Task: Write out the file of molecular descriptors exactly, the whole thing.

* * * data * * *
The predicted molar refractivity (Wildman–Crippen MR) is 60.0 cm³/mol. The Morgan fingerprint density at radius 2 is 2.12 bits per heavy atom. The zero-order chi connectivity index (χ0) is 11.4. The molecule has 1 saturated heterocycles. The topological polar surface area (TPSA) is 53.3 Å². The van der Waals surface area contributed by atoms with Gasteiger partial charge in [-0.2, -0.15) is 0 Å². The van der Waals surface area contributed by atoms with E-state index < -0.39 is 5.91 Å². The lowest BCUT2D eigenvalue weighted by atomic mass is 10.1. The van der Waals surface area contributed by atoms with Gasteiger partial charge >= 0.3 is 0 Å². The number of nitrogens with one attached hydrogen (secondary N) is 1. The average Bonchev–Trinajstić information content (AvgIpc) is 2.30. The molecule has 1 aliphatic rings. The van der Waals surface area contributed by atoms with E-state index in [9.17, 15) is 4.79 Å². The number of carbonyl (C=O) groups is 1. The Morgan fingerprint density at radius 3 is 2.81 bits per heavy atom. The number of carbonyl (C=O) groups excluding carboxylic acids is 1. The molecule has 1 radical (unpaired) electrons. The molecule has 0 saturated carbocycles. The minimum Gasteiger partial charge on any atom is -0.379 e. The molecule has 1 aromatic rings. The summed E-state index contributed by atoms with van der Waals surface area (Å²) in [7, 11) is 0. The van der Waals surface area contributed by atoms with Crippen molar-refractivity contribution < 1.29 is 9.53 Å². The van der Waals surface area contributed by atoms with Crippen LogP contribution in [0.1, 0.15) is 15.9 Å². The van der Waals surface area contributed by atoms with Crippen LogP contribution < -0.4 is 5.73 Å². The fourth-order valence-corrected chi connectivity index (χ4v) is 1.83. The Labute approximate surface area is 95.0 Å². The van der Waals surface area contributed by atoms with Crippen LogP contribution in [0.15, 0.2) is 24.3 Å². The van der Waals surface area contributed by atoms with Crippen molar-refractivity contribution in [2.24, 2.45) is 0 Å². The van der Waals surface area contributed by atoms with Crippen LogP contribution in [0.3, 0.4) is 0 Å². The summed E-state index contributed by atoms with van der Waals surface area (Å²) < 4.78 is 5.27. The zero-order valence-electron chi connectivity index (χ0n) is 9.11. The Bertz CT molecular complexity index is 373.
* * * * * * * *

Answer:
The predicted molar refractivity (Wildman–Crippen MR) is 60.0 cm³/mol. The Morgan fingerprint density at radius 2 is 2.12 bits per heavy atom. The zero-order chi connectivity index (χ0) is 11.4. The molecule has 1 saturated heterocycles. The topological polar surface area (TPSA) is 53.3 Å². The van der Waals surface area contributed by atoms with Gasteiger partial charge in [-0.2, -0.15) is 0 Å². The van der Waals surface area contributed by atoms with E-state index < -0.39 is 5.91 Å². The lowest BCUT2D eigenvalue weighted by atomic mass is 10.1. The van der Waals surface area contributed by atoms with Gasteiger partial charge >= 0.3 is 0 Å². The number of nitrogens with one attached hydrogen (secondary N) is 1. The average Bonchev–Trinajstić information content (AvgIpc) is 2.30. The molecule has 1 aliphatic rings. The van der Waals surface area contributed by atoms with E-state index in [9.17, 15) is 4.79 Å². The number of carbonyl (C=O) groups is 1. The Morgan fingerprint density at radius 3 is 2.81 bits per heavy atom. The number of carbonyl (C=O) groups excluding carboxylic acids is 1. The molecule has 1 radical (unpaired) electrons. The molecule has 0 saturated carbocycles. The minimum Gasteiger partial charge on any atom is -0.379 e. The molecule has 1 aromatic rings. The summed E-state index contributed by atoms with van der Waals surface area (Å²) in [7, 11) is 0. The van der Waals surface area contributed by atoms with Crippen molar-refractivity contribution < 1.29 is 9.53 Å². The van der Waals surface area contributed by atoms with Crippen LogP contribution in [0.1, 0.15) is 15.9 Å². The van der Waals surface area contributed by atoms with Crippen LogP contribution < -0.4 is 5.73 Å². The fourth-order valence-corrected chi connectivity index (χ4v) is 1.83. The Labute approximate surface area is 95.0 Å². The van der Waals surface area contributed by atoms with Crippen LogP contribution in [0.15, 0.2) is 24.3 Å². The van der Waals surface area contributed by atoms with Crippen molar-refractivity contribution in [2.24, 2.45) is 0 Å². The van der Waals surface area contributed by atoms with Crippen LogP contribution in [0.3, 0.4) is 0 Å². The summed E-state index contributed by atoms with van der Waals surface area (Å²) < 4.78 is 5.27. The zero-order valence-electron chi connectivity index (χ0n) is 9.11. The Bertz CT molecular complexity index is 373.